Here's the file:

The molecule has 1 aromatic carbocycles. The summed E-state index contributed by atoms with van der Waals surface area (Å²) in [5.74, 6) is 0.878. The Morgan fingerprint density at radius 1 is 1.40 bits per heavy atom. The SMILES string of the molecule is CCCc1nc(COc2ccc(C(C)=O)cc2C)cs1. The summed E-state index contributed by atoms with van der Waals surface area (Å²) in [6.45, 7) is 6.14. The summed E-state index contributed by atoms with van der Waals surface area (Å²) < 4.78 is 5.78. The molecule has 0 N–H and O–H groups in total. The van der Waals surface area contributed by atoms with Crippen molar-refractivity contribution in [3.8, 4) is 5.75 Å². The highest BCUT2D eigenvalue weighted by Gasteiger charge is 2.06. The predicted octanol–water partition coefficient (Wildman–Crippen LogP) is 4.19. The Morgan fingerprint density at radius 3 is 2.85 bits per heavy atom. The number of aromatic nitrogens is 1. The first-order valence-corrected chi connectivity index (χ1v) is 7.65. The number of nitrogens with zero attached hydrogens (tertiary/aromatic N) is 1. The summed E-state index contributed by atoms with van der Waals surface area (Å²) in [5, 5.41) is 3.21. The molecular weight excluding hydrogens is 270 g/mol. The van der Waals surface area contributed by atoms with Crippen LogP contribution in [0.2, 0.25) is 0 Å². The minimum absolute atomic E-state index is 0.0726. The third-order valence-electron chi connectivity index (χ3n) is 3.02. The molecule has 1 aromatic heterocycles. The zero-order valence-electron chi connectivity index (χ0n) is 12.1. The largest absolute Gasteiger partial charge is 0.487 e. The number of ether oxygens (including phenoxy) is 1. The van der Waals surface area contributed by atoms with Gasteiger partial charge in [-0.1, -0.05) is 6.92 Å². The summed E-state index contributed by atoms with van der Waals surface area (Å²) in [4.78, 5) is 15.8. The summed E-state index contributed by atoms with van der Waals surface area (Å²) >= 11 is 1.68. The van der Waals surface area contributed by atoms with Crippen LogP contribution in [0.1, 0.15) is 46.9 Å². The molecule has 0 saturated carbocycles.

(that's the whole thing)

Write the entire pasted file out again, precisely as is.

The molecule has 1 aromatic carbocycles. The summed E-state index contributed by atoms with van der Waals surface area (Å²) in [5.74, 6) is 0.878. The Morgan fingerprint density at radius 1 is 1.40 bits per heavy atom. The SMILES string of the molecule is CCCc1nc(COc2ccc(C(C)=O)cc2C)cs1. The summed E-state index contributed by atoms with van der Waals surface area (Å²) in [6.45, 7) is 6.14. The summed E-state index contributed by atoms with van der Waals surface area (Å²) < 4.78 is 5.78. The molecule has 0 N–H and O–H groups in total. The van der Waals surface area contributed by atoms with Crippen molar-refractivity contribution in [3.8, 4) is 5.75 Å². The highest BCUT2D eigenvalue weighted by Gasteiger charge is 2.06. The predicted octanol–water partition coefficient (Wildman–Crippen LogP) is 4.19. The Morgan fingerprint density at radius 3 is 2.85 bits per heavy atom. The number of aromatic nitrogens is 1. The first-order valence-corrected chi connectivity index (χ1v) is 7.65. The number of nitrogens with zero attached hydrogens (tertiary/aromatic N) is 1. The summed E-state index contributed by atoms with van der Waals surface area (Å²) in [5, 5.41) is 3.21. The molecular weight excluding hydrogens is 270 g/mol. The van der Waals surface area contributed by atoms with Crippen LogP contribution in [0.2, 0.25) is 0 Å². The minimum absolute atomic E-state index is 0.0726. The third-order valence-electron chi connectivity index (χ3n) is 3.02. The molecule has 1 aromatic heterocycles. The zero-order valence-electron chi connectivity index (χ0n) is 12.1. The largest absolute Gasteiger partial charge is 0.487 e. The number of ether oxygens (including phenoxy) is 1. The van der Waals surface area contributed by atoms with Gasteiger partial charge in [-0.1, -0.05) is 6.92 Å². The summed E-state index contributed by atoms with van der Waals surface area (Å²) in [4.78, 5) is 15.8. The summed E-state index contributed by atoms with van der Waals surface area (Å²) >= 11 is 1.68. The van der Waals surface area contributed by atoms with Crippen LogP contribution in [0.1, 0.15) is 46.9 Å². The molecule has 0 saturated carbocycles.